Jackshund

The Jackshund is a mixed breed dog–a cross between the Jack Russell Terrier and Dachshund dog breeds. Affectionate, lively, and playful, these pups inherited some of the best traits from two very different parents. The mix of different personalities and appearances will make for a fun, attractive dog!

Also known as a Jackweenie, the Jackshund is considered a “designer dog,” bred on purpose to emphasize desirable characteristics from each breed. As always, please adopt if you’re looking to add one of these dogs to your life. You can find them at shelters and breed specific rescues. Adopt! Don’t shop!

Jackshunds are loving and energetic with a bit of a range on energy, so you should be prepared to offer this dog plenty of exercise and cuddling. Their small-to-medium size makes them well-suited to a multitude of different homes; with enough space, a good portion of their exercise could be done indoors. Their energy level, tendency to dig, Olympic-quality jumping, and dedicated scent-following makes a high-fenced yard a great idea.

The easiest owner to match would be an active single person or couple, with plenty of time and energy to devote to their dog; however, with proper socialization and training, the Jackshund could be best friends with a whole family. Due to their hunting background, it would be best not to add small animals into the environment, such as birds, rodents, or even cats. If you must, be sure to supervise interactions or keep them separate. Jackshunds also have a stubborn streak, but early training will help with this, too. If you’re looking for a silly, sweet, fun best friend, this may be the dog for you!

DogTime recommends this carrier for traveling with your small Jackshund. You should also pick up this dog brush and massager for your short-haired pup!

See below for all Jackshund facts and mixed dog breed characteristics!

Jackshund Mixed Dog Breed Pictures

 

Breed Characteristics:

Adaptability

Adapts Well To Apartment Living
4
Good For Novice Owners
2
Sensitivity Level
3
Tolerates Being Alone
3
Tolerates Cold Weather
3
Tolerates Hot Weather
3

All Around Friendliness

Affectionate With Family
5
Kid-Friendly
4
Dog Friendly
4
Friendly Toward Strangers
3

Health And Grooming Needs

Amount Of Shedding
3
Drooling Potential
1
Easy To Groom
3
General Health
3
Potential For Weight Gain
5
Size
2

Trainability

Easy To Train
3
Intelligence
5
Potential For Mouthiness
4
Prey Drive
5
Tendency To Bark Or Howl
5
Wanderlust Potential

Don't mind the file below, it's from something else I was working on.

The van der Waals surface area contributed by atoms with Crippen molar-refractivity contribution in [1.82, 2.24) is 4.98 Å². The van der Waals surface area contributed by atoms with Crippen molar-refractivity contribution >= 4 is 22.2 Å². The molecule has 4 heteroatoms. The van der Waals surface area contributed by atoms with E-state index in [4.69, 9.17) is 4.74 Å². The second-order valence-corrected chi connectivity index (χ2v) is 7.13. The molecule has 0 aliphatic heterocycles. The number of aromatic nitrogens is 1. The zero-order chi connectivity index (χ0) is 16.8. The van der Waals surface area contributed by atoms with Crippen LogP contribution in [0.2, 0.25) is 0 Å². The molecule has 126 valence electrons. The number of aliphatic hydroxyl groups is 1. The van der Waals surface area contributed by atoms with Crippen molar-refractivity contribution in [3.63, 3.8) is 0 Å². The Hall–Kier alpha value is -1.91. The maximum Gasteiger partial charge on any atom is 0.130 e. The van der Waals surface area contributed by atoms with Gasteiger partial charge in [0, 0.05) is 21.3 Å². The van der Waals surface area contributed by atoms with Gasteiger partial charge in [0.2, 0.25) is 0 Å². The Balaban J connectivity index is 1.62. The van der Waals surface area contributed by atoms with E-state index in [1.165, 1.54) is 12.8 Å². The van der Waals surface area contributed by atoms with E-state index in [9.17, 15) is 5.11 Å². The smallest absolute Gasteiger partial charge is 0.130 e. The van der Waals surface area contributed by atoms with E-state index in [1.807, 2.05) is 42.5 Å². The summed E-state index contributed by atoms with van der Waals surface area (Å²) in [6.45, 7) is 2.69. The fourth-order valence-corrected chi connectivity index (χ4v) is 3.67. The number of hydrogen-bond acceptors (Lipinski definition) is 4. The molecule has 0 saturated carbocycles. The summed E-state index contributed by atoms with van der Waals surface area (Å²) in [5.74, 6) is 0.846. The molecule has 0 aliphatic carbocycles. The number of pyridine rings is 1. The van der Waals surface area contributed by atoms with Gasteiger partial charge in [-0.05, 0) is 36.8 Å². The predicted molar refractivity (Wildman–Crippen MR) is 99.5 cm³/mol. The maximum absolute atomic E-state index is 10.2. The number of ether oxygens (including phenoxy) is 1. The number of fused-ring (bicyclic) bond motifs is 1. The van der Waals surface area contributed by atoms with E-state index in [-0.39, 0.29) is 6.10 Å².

5

Physical Needs

Energy Level
4
Intensity
4
Exercise Needs
4
Potential For Playfulness
5

Vital Stats:

Dog Breed Group:
Mixed Breed Dogs
Height:
8 to 23 inches
Weight:
15 to 28 pounds
Life Span:
12 to 15 years

More About This Breed

  • Highlights

    • The Jackshund is a mixed breed dog. They are not purebreds like their Jack Russell Terrier or Dachshund parents.
    • Jackshund coat colors include white, black, brown, and cream. Noses are always black, and eyes are always brown.
    • Grooming needs vary based on what kind of coat your Jackshund has. Longer coats need to be brushed and trimmed more often than shorter. Even the shortest Jackshund coat should be brushed a few times a week.
    • Jackshunds are highly energetic and need ample exercise. They should have 45 to 90 minutes of exercise every day, which could be a mix of activities, as well as indoor play.
    • Jackshunds can be great with kids, provided they are socialized at an early age. As with all dogs, it's a good idea to supervise interaction with young children.
    • Jackshunds can get along well with other pets, but if early socialization isn't possible, it may be best to stay a single-pet home. Also, it's best not to encourage interactions between small animals, like rodents, and Jackshunds, as it may be difficult to stifle their hunter instincts.
    • Jackshunds can be stubborn when it comes to training, and they can jump high. Having higher fences around your yard will help, but even then, you should watch to be sure the fence is higher than your Jackshund's jump.
  • History

    The exact history of the Jackshund is a mystery, but intentionally mixing breeds to create "designer dogs" has been popular worldwide since the 1980s, at least. The idea is usually to emphasize the most desirable traits of each breed, while minimizing health problems--like the back problems dachshunds often encounter, due to their elongated spines.